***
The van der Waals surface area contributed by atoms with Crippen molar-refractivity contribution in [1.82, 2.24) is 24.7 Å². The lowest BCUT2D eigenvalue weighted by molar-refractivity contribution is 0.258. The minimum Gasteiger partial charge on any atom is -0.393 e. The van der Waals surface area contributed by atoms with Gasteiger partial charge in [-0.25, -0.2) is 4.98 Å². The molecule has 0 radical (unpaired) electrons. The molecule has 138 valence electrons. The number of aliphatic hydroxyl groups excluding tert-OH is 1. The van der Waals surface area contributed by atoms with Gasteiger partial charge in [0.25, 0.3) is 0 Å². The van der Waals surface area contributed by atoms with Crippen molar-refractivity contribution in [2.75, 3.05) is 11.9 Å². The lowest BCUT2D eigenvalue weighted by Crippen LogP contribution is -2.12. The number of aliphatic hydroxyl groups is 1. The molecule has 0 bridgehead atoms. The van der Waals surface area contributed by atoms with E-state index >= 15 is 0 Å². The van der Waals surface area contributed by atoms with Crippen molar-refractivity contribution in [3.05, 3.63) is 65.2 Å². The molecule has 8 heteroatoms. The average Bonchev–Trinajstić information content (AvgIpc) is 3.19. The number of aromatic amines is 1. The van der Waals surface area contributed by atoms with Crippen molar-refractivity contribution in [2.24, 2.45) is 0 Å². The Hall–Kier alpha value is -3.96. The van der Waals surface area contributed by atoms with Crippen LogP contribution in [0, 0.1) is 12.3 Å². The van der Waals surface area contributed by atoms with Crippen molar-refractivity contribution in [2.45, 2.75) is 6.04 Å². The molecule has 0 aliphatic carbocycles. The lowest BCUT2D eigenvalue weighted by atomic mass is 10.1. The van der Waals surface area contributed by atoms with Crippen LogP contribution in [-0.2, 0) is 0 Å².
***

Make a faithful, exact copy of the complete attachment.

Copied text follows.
The van der Waals surface area contributed by atoms with Crippen molar-refractivity contribution in [1.82, 2.24) is 24.7 Å². The lowest BCUT2D eigenvalue weighted by molar-refractivity contribution is 0.258. The minimum Gasteiger partial charge on any atom is -0.393 e. The van der Waals surface area contributed by atoms with Gasteiger partial charge in [-0.25, -0.2) is 4.98 Å². The molecule has 0 radical (unpaired) electrons. The molecule has 138 valence electrons. The number of aliphatic hydroxyl groups excluding tert-OH is 1. The van der Waals surface area contributed by atoms with Gasteiger partial charge in [0.25, 0.3) is 0 Å². The van der Waals surface area contributed by atoms with Crippen molar-refractivity contribution in [2.75, 3.05) is 11.9 Å². The lowest BCUT2D eigenvalue weighted by Crippen LogP contribution is -2.12. The number of aliphatic hydroxyl groups is 1. The molecule has 0 bridgehead atoms. The van der Waals surface area contributed by atoms with E-state index >= 15 is 0 Å². The van der Waals surface area contributed by atoms with Crippen molar-refractivity contribution in [3.05, 3.63) is 65.2 Å². The molecule has 8 heteroatoms. The average Bonchev–Trinajstić information content (AvgIpc) is 3.19. The number of aromatic amines is 1. The van der Waals surface area contributed by atoms with Crippen molar-refractivity contribution in [2.24, 2.45) is 0 Å². The Hall–Kier alpha value is -3.96. The van der Waals surface area contributed by atoms with Crippen LogP contribution in [0, 0.1) is 12.3 Å². The van der Waals surface area contributed by atoms with Crippen molar-refractivity contribution in [2.45, 2.75) is 6.04 Å². The molecule has 0 aliphatic carbocycles. The lowest BCUT2D eigenvalue weighted by atomic mass is 10.1. The van der Waals surface area contributed by atoms with Crippen LogP contribution in [-0.2, 0) is 0 Å².